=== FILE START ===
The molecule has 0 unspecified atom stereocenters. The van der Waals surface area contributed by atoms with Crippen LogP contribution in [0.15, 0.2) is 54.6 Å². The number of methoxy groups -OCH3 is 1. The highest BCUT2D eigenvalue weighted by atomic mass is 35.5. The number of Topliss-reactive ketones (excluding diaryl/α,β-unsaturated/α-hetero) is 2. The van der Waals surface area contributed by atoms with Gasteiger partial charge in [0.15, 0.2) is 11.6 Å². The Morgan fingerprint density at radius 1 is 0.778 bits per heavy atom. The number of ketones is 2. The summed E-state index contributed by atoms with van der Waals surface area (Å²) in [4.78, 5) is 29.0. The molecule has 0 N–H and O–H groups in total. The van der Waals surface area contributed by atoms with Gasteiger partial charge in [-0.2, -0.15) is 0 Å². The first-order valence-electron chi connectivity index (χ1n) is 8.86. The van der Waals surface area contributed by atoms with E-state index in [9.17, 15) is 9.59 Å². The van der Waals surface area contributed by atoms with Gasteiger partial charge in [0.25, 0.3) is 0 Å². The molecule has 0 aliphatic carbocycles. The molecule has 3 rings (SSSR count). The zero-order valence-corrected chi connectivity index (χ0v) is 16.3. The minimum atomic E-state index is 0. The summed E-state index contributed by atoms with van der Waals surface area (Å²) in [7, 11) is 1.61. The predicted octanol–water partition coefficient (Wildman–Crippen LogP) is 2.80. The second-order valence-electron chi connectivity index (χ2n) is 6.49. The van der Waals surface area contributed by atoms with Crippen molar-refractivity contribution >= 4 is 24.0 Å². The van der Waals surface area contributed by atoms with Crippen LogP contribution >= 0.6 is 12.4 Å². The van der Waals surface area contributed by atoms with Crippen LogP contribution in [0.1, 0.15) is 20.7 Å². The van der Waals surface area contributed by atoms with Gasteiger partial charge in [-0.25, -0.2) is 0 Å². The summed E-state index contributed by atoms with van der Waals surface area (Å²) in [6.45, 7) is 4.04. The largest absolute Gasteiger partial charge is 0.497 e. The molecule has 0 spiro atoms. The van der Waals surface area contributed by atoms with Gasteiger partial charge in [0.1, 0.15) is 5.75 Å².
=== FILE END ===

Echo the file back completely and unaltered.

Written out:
The molecule has 0 unspecified atom stereocenters. The van der Waals surface area contributed by atoms with Crippen LogP contribution in [0.15, 0.2) is 54.6 Å². The number of methoxy groups -OCH3 is 1. The highest BCUT2D eigenvalue weighted by atomic mass is 35.5. The number of Topliss-reactive ketones (excluding diaryl/α,β-unsaturated/α-hetero) is 2. The van der Waals surface area contributed by atoms with Gasteiger partial charge in [0.15, 0.2) is 11.6 Å². The Morgan fingerprint density at radius 1 is 0.778 bits per heavy atom. The number of ketones is 2. The summed E-state index contributed by atoms with van der Waals surface area (Å²) in [4.78, 5) is 29.0. The molecule has 0 N–H and O–H groups in total. The van der Waals surface area contributed by atoms with Gasteiger partial charge in [-0.2, -0.15) is 0 Å². The first-order valence-electron chi connectivity index (χ1n) is 8.86. The van der Waals surface area contributed by atoms with E-state index in [9.17, 15) is 9.59 Å². The van der Waals surface area contributed by atoms with Gasteiger partial charge in [0.25, 0.3) is 0 Å². The molecule has 0 aliphatic carbocycles. The molecule has 3 rings (SSSR count). The zero-order valence-corrected chi connectivity index (χ0v) is 16.3. The minimum atomic E-state index is 0. The summed E-state index contributed by atoms with van der Waals surface area (Å²) in [7, 11) is 1.61. The predicted octanol–water partition coefficient (Wildman–Crippen LogP) is 2.80. The second-order valence-electron chi connectivity index (χ2n) is 6.49. The van der Waals surface area contributed by atoms with Crippen molar-refractivity contribution >= 4 is 24.0 Å². The van der Waals surface area contributed by atoms with Crippen LogP contribution >= 0.6 is 12.4 Å². The van der Waals surface area contributed by atoms with Crippen LogP contribution in [0.1, 0.15) is 20.7 Å². The van der Waals surface area contributed by atoms with Gasteiger partial charge in [-0.25, -0.2) is 0 Å². The summed E-state index contributed by atoms with van der Waals surface area (Å²) in [6.45, 7) is 4.04. The largest absolute Gasteiger partial charge is 0.497 e. The molecule has 0 spiro atoms. The van der Waals surface area contributed by atoms with Gasteiger partial charge in [0.1, 0.15) is 5.75 Å².